If our departments were in fact research institutes, supported by the state and federal governments to accomplish only this function, then perhaps such departmental attitudes could be defended. But departments are not autonomous units (although they sometimes behave as if they were). They function as part of the university and universities exist to educate the children of this country, all of the children of this country. The departments are representatives of the university to the public.
When students arrive in a university, they associate themselves with a department and are taught by faculty members within that department. It is difficult to find sincerity in the university's thinking that minorities can succeed and are welcome into the university community when no minority voices from the department can carry this message to the minority student population. Will the departments be part of the solution to achieving diversity or are they part of the problem?
Recognizing the Problem
Addressing diversity issues is a difficult problem. The fact that these problems are difficult does not mean that they are intractable. It does mean that we should first of all recognize that there is a problem here and this problem deserves attention by departmental units. That attention should come with an appropriate allocation of resources. Of course, upper level administrators must play a critical role in this, as they control resources.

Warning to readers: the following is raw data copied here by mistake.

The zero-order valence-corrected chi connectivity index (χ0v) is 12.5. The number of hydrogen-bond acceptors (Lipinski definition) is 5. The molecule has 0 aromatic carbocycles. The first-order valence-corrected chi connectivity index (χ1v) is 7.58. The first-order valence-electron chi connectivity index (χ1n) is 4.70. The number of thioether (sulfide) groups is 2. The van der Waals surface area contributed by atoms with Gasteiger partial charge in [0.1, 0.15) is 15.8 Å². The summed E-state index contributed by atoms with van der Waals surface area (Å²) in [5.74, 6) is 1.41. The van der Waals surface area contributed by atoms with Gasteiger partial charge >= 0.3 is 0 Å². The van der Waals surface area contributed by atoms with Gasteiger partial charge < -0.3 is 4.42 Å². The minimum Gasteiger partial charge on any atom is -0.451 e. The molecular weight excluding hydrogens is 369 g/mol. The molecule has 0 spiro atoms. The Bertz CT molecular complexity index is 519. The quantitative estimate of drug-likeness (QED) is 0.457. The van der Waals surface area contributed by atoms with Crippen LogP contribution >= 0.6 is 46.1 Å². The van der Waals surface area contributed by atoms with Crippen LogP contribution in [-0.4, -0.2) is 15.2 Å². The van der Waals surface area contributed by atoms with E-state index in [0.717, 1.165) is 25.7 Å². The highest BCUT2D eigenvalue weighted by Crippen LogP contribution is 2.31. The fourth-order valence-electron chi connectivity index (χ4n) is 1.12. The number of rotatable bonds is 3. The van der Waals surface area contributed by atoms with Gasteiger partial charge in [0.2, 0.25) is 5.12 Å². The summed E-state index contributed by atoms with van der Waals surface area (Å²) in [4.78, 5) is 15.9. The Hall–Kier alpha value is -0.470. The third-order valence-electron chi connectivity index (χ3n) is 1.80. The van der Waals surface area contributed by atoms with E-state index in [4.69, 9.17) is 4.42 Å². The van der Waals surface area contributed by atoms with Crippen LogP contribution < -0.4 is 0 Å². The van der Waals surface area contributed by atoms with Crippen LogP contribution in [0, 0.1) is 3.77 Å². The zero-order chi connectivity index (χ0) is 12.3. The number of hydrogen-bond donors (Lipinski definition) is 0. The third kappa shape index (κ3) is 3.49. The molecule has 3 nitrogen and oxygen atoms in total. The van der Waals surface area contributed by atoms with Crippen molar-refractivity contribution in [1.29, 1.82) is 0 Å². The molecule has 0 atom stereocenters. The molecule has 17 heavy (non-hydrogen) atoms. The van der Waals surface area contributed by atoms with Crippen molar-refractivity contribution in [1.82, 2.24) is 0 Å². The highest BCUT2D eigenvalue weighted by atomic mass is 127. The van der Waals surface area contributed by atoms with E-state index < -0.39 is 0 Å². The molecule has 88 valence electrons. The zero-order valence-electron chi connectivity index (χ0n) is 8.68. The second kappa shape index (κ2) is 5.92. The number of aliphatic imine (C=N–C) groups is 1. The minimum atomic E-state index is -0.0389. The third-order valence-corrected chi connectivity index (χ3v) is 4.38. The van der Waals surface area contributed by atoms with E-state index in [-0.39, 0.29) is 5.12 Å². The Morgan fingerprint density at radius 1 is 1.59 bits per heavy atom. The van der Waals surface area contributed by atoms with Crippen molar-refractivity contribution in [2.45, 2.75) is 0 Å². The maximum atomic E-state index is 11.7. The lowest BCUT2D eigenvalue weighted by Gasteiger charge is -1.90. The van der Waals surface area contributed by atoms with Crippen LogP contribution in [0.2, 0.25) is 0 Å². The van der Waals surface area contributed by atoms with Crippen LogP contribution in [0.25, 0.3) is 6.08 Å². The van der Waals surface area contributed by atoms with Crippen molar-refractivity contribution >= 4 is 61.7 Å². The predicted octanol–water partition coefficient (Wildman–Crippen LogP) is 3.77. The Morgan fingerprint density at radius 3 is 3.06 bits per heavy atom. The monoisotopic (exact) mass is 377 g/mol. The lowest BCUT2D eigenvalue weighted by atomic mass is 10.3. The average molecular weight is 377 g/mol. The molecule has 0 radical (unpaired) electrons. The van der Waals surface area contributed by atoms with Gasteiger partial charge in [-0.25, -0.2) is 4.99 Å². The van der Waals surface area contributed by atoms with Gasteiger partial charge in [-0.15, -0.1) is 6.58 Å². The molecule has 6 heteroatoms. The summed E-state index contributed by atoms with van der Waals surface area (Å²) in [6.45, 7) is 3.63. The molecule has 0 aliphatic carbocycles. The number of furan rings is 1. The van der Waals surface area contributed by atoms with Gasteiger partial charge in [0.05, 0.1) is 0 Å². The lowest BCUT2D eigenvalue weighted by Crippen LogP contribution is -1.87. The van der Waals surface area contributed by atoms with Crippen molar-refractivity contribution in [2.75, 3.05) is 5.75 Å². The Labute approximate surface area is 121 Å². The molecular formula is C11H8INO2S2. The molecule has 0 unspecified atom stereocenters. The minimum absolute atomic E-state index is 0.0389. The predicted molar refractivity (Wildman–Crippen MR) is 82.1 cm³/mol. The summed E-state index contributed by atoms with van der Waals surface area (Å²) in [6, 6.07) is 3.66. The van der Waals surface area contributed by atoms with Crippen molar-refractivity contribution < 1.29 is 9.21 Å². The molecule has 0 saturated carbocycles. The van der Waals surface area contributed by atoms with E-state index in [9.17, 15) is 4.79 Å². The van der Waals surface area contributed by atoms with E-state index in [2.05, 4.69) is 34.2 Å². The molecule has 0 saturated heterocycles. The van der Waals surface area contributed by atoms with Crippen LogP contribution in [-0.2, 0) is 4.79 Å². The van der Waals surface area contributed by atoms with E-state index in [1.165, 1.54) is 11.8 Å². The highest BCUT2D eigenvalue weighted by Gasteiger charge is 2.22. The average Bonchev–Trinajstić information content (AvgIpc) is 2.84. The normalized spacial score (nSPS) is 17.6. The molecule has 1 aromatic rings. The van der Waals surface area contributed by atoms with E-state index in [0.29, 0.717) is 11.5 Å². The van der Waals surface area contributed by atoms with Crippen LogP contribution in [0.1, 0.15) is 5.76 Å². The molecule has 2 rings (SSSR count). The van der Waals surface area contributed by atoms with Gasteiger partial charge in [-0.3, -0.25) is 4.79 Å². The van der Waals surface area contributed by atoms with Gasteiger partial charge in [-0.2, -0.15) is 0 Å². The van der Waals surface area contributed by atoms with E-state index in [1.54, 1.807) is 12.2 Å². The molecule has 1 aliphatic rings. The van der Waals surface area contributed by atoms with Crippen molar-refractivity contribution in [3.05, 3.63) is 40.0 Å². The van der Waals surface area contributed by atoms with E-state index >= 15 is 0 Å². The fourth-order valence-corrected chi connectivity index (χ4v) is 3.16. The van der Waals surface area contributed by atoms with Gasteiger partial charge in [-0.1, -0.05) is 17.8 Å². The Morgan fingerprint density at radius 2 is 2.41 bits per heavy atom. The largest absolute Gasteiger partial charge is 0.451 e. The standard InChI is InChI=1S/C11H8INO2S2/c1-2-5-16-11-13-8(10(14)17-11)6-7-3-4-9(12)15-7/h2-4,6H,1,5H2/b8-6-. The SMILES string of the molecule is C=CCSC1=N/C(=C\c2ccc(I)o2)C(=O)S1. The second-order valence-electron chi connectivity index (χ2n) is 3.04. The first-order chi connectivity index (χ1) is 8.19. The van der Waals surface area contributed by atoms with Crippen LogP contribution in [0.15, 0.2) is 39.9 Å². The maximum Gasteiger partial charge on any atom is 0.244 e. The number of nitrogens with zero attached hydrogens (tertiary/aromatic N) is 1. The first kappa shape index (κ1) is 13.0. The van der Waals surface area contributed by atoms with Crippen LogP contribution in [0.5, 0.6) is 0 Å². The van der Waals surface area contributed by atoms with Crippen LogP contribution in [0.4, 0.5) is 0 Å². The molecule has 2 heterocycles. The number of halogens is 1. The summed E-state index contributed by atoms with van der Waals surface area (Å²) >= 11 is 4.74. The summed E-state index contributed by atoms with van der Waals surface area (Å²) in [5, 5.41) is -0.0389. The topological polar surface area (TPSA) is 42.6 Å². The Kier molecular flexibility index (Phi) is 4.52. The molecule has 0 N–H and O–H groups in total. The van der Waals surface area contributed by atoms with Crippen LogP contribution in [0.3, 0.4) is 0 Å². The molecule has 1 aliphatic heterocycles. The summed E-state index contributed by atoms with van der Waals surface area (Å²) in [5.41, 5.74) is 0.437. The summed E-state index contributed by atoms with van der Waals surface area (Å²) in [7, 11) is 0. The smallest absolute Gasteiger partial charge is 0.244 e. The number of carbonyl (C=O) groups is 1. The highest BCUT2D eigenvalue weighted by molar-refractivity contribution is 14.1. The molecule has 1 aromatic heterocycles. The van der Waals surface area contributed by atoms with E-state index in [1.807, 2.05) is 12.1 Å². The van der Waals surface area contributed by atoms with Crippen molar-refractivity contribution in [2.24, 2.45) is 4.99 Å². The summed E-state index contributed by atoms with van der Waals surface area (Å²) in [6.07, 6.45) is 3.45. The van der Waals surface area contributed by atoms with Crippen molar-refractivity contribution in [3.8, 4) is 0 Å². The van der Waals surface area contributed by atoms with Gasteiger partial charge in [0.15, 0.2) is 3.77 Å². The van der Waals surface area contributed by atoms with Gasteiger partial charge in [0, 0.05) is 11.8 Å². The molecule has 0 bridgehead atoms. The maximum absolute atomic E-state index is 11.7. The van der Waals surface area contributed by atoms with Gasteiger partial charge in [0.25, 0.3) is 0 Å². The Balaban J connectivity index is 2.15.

One of the first things that an administrator should ask of a department is baseline data: What has been the minority representation in a department over the years, and by this I mean the faculty and graduate and undergraduate students? If minority representation is low, then what steps are being taken to address the pipeline issues? If no serious steps are being taken, then perhaps university resources should be allocated to other departmental units that are more in step with university goals in regards to diversity. But what are the university's goals in terms of diversity?
I would like to make the following suggestion to upper level administrators. Don't just tell the public about your concern for diversity. Tell your departments! Impress upon your departments that the mission of the university is to diversify its workforce at all levels and that departments are responsible for achieving the goals that the university has set forth. It is up to the upper administration to formulate an answer to the question, "Why do we need one?" and to use that answer to convince departments that educating our children is a priority.
William Yslas Vélez is a professor of mathematics and University Distinguished Professor at the University of Arizona in Tucson. His column to administrators and faculty, "Suggestions for Achieving Diversity in Academia," appears on MiSciNet every other month. He may be reached at firstname.lastname@example.org.